The Orchard from Perfect 10 Productions on Vimeo.

This month we also plan to begin construction on the next house at The Orchard, with a new redemptive family beginning to move in by the end of the year. We also give thanks that there is a new well on the property. Please pray for houseparents and staffing for this growing ministry.

Our family lives on the campus of Kids Alive Peru’s Mission TEC Care Center, just a few minutes from The Orchard Children’s Home. Here at the Care Center, several hundred children spend time each week building relationships with teachers, learning about the story of God, increasing academic achievement, developing practical skills, learning about good health and diet, all as part of their growth in relationship with God and their surrounding community. In recent months, we have explored the potential structure for sustaining and increasing the ministry of the Care Center in the jungle region. Please stay alert in prayer and look for updates in the coming months as some of these plans take shape along the lines of Kids Alive’s core commitments as outlined by KAI President Matt Parker at the 100th Anniversary Celebration held in Lancaster, PA:

  • To keep Christ at the heart of all that we do
  • To pursue excellence in our ministry
  • To be an organization that grows and thrives

Be encouraged at how your involvement through our family as missionaries with Kids Alive Peru carries our eternal hope forward into the next generation!


Kristin’s relationships witIMG_6213h children from the community continue to deepen (an answer to a prayer request from recent months) through her responsibilities that include teaching recorder lessons, leading an AWANA group, and helping with the ministry to the teen moms.





Caleb (6th grade), Jacob (4th grade), and Rachel (2nd grade) began the 2016-2017 school year at South American Mission (SAM) Academy on August 17. Each day they enjoy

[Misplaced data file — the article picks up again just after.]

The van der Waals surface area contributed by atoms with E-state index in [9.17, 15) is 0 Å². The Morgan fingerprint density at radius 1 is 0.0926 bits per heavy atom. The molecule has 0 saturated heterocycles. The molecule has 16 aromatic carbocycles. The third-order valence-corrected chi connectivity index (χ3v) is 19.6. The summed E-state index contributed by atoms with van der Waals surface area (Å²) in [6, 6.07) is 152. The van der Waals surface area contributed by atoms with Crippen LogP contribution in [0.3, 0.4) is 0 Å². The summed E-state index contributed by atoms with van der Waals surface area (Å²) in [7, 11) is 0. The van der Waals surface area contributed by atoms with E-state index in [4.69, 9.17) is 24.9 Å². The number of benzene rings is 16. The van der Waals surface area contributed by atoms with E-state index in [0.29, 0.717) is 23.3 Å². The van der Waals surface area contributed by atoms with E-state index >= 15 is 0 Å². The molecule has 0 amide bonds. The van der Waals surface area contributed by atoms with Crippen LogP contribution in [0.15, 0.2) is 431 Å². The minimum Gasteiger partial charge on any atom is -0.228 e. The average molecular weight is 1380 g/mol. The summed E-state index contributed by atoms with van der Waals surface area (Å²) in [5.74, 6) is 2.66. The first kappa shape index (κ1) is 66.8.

IMG_0070walking alongside their teachers and friends in this academically challenging and relationally rich community.






Mark keeps seeing in special ways how being present in our ongoing relationships leads to timely opportunities to serve in a pastoral way and support leadership and program development. This also extends to our local church, Torre Fuerte (Strong Tower), where Mark will teach a Sunday School series on “How to Study the Story of God” during the month of September. He also began teaching the high school Bible class at SAM Academy, which meets twice a week.

This month marked a first for this Coté family…a new IMG_0511puppy! Our kids’ “Shadow” arrived in our home, and we are all enjoying this time of playing with and training this German Shepherd puppy.IMG_0512IMG_0514















Recently the children at The Orchard also enjoyed a visit from Shadow.


























Finally, it is never toIMG_2125o early to celebrate Christmas. During a recent “frio” when morning temperatures dropped into the 70’s, the Care Center teachers came over for a spontaneous Navidad celebration with hot chocolate, sweets, Christmas music, and fellowship!


From our recent visit to the States to our return to Peru, our family never tires of the warm welcome and rejoicing that characterizes our relationships and shared hope.


Together in His justice,

Mark, Kristin, Caleb, Jacob, and Rachel Coté

Missionaries of Discipleship and Development based in Pucallpa, Peru


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Apartado 25
Pucallpa, Peru